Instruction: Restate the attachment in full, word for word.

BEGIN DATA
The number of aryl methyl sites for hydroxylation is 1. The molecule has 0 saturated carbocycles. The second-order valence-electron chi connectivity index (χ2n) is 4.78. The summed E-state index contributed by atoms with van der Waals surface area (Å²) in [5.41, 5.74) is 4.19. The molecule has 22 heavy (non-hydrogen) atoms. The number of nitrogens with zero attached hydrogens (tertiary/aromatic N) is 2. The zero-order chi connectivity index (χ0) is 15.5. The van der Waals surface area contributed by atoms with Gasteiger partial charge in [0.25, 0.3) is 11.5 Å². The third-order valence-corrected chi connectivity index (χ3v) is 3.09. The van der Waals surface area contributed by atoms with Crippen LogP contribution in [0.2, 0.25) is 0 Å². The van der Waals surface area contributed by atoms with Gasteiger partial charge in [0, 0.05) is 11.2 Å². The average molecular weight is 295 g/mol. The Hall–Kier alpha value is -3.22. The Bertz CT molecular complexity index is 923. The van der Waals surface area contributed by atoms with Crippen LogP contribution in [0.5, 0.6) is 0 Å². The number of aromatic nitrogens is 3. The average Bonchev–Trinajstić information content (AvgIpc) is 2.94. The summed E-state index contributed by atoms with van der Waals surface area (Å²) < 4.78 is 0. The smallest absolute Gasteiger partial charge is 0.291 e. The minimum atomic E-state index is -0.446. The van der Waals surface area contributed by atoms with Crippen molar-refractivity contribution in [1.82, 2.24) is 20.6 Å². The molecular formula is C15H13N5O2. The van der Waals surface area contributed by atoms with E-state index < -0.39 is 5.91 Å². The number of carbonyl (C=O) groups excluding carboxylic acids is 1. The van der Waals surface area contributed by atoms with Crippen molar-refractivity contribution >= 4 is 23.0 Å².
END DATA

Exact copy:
The number of aryl methyl sites for hydroxylation is 1. The molecule has 0 saturated carbocycles. The second-order valence-electron chi connectivity index (χ2n) is 4.78. The summed E-state index contributed by atoms with van der Waals surface area (Å²) in [5.41, 5.74) is 4.19. The molecule has 22 heavy (non-hydrogen) atoms. The number of nitrogens with zero attached hydrogens (tertiary/aromatic N) is 2. The zero-order chi connectivity index (χ0) is 15.5. The van der Waals surface area contributed by atoms with Gasteiger partial charge in [0.25, 0.3) is 11.5 Å². The third-order valence-corrected chi connectivity index (χ3v) is 3.09. The van der Waals surface area contributed by atoms with Crippen LogP contribution in [0.2, 0.25) is 0 Å². The van der Waals surface area contributed by atoms with Gasteiger partial charge in [0, 0.05) is 11.2 Å². The average molecular weight is 295 g/mol. The Hall–Kier alpha value is -3.22. The Bertz CT molecular complexity index is 923. The van der Waals surface area contributed by atoms with Crippen LogP contribution in [0.5, 0.6) is 0 Å². The number of aromatic nitrogens is 3. The average Bonchev–Trinajstić information content (AvgIpc) is 2.94. The summed E-state index contributed by atoms with van der Waals surface area (Å²) < 4.78 is 0. The smallest absolute Gasteiger partial charge is 0.291 e. The minimum atomic E-state index is -0.446. The van der Waals surface area contributed by atoms with Crippen molar-refractivity contribution in [1.82, 2.24) is 20.6 Å². The molecular formula is C15H13N5O2. The van der Waals surface area contributed by atoms with E-state index < -0.39 is 5.91 Å². The number of carbonyl (C=O) groups excluding carboxylic acids is 1. The van der Waals surface area contributed by atoms with Crippen molar-refractivity contribution >= 4 is 23.0 Å².